Stories
Slash Boxes
Comments
NOTE: use Perl; is on undef hiatus. You can read content, but you can't post it. More info will be forthcoming forthcomingly.

All the Perl that's Practical to Extract and Report

The Fine Print: The following comments are owned by whoever posted them. We are not responsible for them in any way.
 Full
 Abbreviated
 Hidden
More | Login | Reply
Loading... please wait.
  • I could only read the slides - but it sounds like a great talk. Just to play devils advocate - this use'ocracy leads to prefferential attachment and power law distribution of usage - making the established players virtual monopolist. Don't we need just a bit of speculation to balance that and let new modules attack these monopolist positions?
    • Perhaps you're confusing things with the degenerate form of the usedocracy, the dependocracy. This is where people use software not because they prefer it but because they have piles of code which depend on it. Or because of a dominating format, such as Microsoft Office. That is a form of monopoly.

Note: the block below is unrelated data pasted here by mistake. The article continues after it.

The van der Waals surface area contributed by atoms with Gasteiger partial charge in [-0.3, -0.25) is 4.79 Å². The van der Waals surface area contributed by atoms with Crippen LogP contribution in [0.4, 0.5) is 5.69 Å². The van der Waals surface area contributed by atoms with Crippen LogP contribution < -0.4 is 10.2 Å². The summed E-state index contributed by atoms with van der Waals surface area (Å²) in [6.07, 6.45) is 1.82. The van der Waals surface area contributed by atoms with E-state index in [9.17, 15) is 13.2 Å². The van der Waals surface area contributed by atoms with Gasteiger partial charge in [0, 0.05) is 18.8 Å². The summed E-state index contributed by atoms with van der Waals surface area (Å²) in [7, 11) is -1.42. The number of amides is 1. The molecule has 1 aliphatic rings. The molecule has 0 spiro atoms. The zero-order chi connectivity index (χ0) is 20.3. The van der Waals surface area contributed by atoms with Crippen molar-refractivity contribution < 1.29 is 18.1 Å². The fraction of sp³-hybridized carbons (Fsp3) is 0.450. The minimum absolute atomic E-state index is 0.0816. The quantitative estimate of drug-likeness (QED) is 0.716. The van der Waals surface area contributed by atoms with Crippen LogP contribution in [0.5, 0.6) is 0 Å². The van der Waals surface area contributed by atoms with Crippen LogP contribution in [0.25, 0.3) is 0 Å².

In a healthy usedocracy, needs are constantly evolving. As needs are met, users become more sophisticated and develop more sophisticated needs. The software that met the simpler needs often does not hold up

      • Dependocracy certainely is one thing - but there is also exposurocracy and those two reinforce each other.
        • Dependence is a very different thing from the problem of informing the consumer, but they both result in users not finding the best product to meet their needs. The former restricts the user by locking them into using a certain module, despite knowing that better options exist. The latter is where they just don't know a better option exists. The problem of the "well informed consumer" who is so important to a healthy economy. It has a very different solution.

          Right now, knowledge new modules gets spread

          • Exactly! I can add to this that in countries where freelancing is a viable option the word of mouth works much better then here where the new knowlege rarely crosses company boundary.